Scotland's largest snowsports resort is celebrating its 50th anniversary.
The first mechanised skiing chairlift at the Cairngorms in the Highlands opened half a century ago, an event widely considered to be the birth of Scotland's snowsports industry.
The White Lady chairlift helped to kickstart Scotland's love affair with skiing, which has flourished over the last five decades.
It is also ten years since the funicular railway first opened at the Cairngorm ski resort, ferrying thousands of passengers a day to the top of the slopes.
Some ski enthusiasts who enjoyed the slopes 50 years ago were at the Cairngorm resort on Friday to help celebrate the anniversary.
Myrtle Simpson, 81, says she is not the oldest skier at the Cairngorms.
She said: "Here was the first idea that the hoteliers got together and were impressed with the fact a lot of people wanted to ski and perhaps they could keep the hotels open in the winter and lengthen the tourist holiday.
"That's why this place started off as a professional set up and it has been ever since.
"The first thing that's changed is clothing. We wore mostly ex-army stuff or we made it ourselves and of course the wind and the rain went straight through it.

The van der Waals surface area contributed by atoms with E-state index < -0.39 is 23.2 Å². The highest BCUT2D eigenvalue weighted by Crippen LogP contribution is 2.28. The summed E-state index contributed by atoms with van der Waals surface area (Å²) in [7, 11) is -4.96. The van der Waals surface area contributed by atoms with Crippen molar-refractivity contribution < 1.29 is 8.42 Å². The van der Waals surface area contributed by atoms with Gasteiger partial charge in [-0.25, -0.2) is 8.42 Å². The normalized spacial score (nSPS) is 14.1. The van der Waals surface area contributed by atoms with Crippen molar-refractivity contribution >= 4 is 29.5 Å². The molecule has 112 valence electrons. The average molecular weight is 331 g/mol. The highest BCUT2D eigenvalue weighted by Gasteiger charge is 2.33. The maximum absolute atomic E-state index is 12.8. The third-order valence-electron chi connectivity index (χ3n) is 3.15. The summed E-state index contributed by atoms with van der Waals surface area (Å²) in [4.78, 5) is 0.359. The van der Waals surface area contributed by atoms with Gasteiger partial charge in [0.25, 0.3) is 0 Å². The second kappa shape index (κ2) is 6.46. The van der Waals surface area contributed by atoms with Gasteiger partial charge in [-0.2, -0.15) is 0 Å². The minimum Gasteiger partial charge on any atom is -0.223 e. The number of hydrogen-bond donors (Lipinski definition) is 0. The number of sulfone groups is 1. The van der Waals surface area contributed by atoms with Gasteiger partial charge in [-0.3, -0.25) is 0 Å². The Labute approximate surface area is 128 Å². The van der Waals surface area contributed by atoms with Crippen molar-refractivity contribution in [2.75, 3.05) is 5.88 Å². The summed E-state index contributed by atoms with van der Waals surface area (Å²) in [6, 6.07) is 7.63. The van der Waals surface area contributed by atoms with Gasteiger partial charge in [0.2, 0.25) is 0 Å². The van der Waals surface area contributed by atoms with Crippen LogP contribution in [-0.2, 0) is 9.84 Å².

"Not many people that skied on the continent came here. It was mostly Scots and lots and lots of them because a lot had learnt about sking during the war and wanted to continue having this great outdoor experience and get their kids skiing.
"Now the equipment and the clothing is absolutely revolutionised.
"The weekends are getting back to what they were, with about 4000 people in each of the resorts. It's getting back to what it used to be, with a real good amount of people."
There are now five ski centres making the most of the Scottish snow in the Highlands and north-east - Cairngorm, Glencoe, Nevis, Glenshee and the Lecht.